Razorback Food Recovery volunteers reported a decline in the amount of food waste on campus since the start of the program in 2014, resulting in less food recovered.
The team recovered 30,116 pounds of food during the 2017-18 academic year, a 31.6% decrease from the 44,049 pounds recovered during the 2016-17 academic year, said Benjamin Farzley, Razorback Food Recovery data intern, in an email.
Razorback Food Recovery, part of the Volunteer Action Center and the Center for Community Engagement, is a student-led program that works to recover surplus food items and redistribute it to those in need within the Fayetteville community and Northwest Arkansas region, according to the VAC website.
The by-product of food recovery is helping those in need in Northwest Arkansas, but the main goal is to reduce waste and the amount of food going into landfills, said Razorback Food Recovery chairperson Emily Henson, a senior.
“Our main mission is to stop food waste at the source,” Henson said.
The organization recovers 71.85 pounds per day this semester, which equates to roughly 359.25 pounds per week, Farzley said.
With the help of data interns, the recovery team informs Chartwells’ managerial staff on which dining halls are wasting the most of what product and how much they can save by cutting that extra, Henson said.
Since its start, the organization has recovered more than 190,000 pounds of food, providing more than 108,300 meals to individuals and families, according to the VAC.
The Razorback Food Recovery team has 60-90 volunteers per semester who are assigned a dining hall and a weekly volunteer shift, Henson said.
Volunteers recover food from Brough Commons, Fulbright and Pomfret dining halls, the Arkansas Union, the Jerry and Gene Jones Family Student-Athlete Success Center and Honors College events.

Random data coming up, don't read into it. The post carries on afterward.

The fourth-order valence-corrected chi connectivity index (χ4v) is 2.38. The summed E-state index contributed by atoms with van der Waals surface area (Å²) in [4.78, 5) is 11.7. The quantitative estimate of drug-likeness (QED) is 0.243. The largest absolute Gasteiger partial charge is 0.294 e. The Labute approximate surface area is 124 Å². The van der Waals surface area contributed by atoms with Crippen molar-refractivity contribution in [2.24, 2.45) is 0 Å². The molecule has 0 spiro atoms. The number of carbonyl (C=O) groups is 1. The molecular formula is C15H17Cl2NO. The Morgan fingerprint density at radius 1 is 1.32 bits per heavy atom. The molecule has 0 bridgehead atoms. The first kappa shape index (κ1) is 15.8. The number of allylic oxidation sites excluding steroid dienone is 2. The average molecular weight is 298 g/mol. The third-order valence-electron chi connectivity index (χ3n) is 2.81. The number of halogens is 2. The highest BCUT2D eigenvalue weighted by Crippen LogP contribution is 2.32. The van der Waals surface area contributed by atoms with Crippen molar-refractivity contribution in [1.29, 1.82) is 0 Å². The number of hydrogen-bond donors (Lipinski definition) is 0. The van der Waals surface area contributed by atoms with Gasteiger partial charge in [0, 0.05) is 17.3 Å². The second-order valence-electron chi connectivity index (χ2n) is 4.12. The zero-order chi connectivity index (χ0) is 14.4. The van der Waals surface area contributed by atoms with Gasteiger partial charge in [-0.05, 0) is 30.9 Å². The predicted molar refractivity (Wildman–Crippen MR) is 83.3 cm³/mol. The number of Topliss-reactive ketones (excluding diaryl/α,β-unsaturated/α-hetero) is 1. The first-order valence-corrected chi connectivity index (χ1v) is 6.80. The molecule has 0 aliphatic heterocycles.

Christian Van Camp, a senior, began volunteering with Razorback Food Recovery during the spring 2019 semester. He helps package food at Fulbright once a week.
Van Camp appreciates that the program helps with wastefulness on campus and gives students the ability to get involved, he said.
“They save a tremendous amount of food that is perfectly fine, it just was not needed on that day,” Van Camp said.
Through labeling, logging and weighing the food, Razorback Food Recovery is able to track how much food is actually wasted, Henson said.
Volunteers also fill out an 11-variable Google form when labeling the food that allows them to input information including where it is from, the date it was collected, if it was refrigerated and what food group it is in, Henson said.
The distribution team delivers food to five community partners: the Yvonne Richardson Community Center, LifeSource, the Northwest Arkansas Salvation Army, the 7Hills Homeless Shelter and the Jane B. Gearhart Full Circle Food Pantry on campus.
Volunteers are trained to know what is recoverable and attend training to learn about food safety, Henson said.
The Razorback Food Recovery team has recovered food from football games this semester, but is still working on the best way to recover food from future football and basketball games, Henson said.